Let them taste your fingers.

My cousins and I used to always complain that no matter how much we tried, we just couldn’t make any dish taste quite like Grandma’s. One member of our family said, “It’s because the taste is in her hands. The food tastes like Grandma’s hands!” Years later, I learned from my friend and fellow pastor, the Rev. Dr. Theresa Cho, that this is a key belief in Korean cooking also. She described the difference between the taste of sauce when she dipped her finger in the bowl, and when she tasted the same sauce from her mother’s finger.

“The taste was different. From my finger, the taste was plain, but from my mom’s finger, it tasted full of flavor. I tasted the bitterness through the sweet marinade — the bitterness of her father who abandoned his family; of leaving her mother and sisters to join her husband’s family; of marriage to a man who was ambition-oriented; of leaving her first-born daughter in Korea while she moved to the United States with my father so that he could study; and of working many days and nights at the dry cleaners to support her family. The taste from my mother’s fingertips is key to Korean cooking Koreans call this son mat ( 손맛 ), which means the taste of one’s hands. Korean dishes are made and mixed by hand. Son mat is not just a cooking technique; it is a communal experience.” 1

For the Rev Dr. Cho, this is the reason why all teaching is communal and why teaching that is meant to reveal the gospel should be both transparently personal and — as often as possible — accompanied by the Lord’s Table. In the same way that bread is passed hand-to-hand, the teachings of Jesus should be passed around with each person adding their unique history, experiences and flavors.

Don’t just pass on recipes; cook with as many people as possible.

Lastly, if we are going to fulfill the words of Jesus to “make disciples of all nations” or “train everyone you meet, far and near, in this way of life,” then it’s not enough to send Bibles, write books or broadcast teachings on the internet. We have to walk with people as they learn to be followers of Jesus. Discipleship is both completely relational and profoundly practical. It’s about learning to perform the good news, to “practice the instructions” of Jesus, to live in a manner that demonstrates our personal trust in Jesus as both Messiah and Savior. And that teaching, that instruction, that training is not just for some select group. It’s for everyone — far and near.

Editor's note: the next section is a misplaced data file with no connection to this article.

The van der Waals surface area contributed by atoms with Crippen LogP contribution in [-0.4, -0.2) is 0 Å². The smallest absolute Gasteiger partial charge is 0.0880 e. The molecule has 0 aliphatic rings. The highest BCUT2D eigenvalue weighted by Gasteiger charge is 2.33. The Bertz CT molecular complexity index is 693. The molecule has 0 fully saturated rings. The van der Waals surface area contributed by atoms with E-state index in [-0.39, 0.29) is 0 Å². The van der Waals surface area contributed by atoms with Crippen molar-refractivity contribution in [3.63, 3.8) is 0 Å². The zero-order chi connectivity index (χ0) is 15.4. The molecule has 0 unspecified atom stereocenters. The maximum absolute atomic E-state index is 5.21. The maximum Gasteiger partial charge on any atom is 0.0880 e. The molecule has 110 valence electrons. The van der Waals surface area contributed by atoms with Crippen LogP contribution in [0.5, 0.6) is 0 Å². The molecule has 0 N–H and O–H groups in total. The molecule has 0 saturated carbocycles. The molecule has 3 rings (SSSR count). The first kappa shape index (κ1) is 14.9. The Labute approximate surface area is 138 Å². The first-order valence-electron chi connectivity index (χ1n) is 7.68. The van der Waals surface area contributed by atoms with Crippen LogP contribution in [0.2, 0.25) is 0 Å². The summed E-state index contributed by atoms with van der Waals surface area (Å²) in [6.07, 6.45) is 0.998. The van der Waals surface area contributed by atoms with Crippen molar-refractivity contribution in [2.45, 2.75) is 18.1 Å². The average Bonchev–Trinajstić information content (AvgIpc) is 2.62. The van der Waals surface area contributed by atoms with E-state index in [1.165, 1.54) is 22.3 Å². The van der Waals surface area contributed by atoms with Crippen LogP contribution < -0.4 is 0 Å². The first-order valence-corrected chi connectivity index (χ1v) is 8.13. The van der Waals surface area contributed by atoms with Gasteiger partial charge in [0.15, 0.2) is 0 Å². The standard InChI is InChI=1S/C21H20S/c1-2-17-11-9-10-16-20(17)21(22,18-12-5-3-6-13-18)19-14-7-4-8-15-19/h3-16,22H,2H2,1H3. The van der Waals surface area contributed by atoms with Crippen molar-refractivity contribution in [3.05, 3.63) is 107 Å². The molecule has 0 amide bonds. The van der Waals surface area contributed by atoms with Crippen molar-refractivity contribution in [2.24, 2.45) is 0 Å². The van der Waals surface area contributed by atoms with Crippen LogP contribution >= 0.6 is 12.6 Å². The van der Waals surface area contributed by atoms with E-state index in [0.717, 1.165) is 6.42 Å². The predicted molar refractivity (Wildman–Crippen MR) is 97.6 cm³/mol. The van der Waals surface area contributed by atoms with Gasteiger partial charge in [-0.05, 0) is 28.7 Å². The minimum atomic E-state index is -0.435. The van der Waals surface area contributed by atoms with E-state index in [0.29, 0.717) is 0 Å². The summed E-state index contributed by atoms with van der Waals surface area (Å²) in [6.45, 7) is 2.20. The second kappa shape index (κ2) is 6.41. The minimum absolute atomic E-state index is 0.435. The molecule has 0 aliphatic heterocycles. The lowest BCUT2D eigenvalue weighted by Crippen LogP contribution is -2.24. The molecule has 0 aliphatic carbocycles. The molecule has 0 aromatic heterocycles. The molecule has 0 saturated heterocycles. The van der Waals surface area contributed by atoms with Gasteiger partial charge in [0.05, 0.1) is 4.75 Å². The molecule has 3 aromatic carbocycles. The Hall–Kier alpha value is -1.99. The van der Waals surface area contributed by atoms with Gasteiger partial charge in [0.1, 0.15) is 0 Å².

1. With thanks to Theresa Cho, this section is from her unpublished Doctoral project, 2018. Used with permission.


  1. Psalm 34:8 says, “Taste and see that the Lord is good.” What is your earliest memory of “tasting” the goodness of God? Who was with you? Who helped you to know that this experience was from God?
  2. What difference does it make to think of the Bible as a “performative document”? What does that demand of us as readers of the Scripture? Then, read James 1:22. How does this verse help us think about the way the gospel should be shared with others?
  3. If “making disciples” is “training in a way of life” or “practicing all that (Jesus) commanded,” how does that change the way we think of evangelism? How does it change the way we think of teaching the gospel?
  4. Review the “Kitchen Practices.” Which one of those, if you added it to your life and practiced it regularly, would help you as you share the good news of Jesus and make disciples?


Download the Discussion Questions


Lord, help us to taste and see that you are God.
Teach us how to help others taste your goodness.
Instruct us in the Jesus way of life that we may also instruct others.
Help us to so live, and so love others that we’ll pass on a love for you and desire to teach others how to walk in this way of life.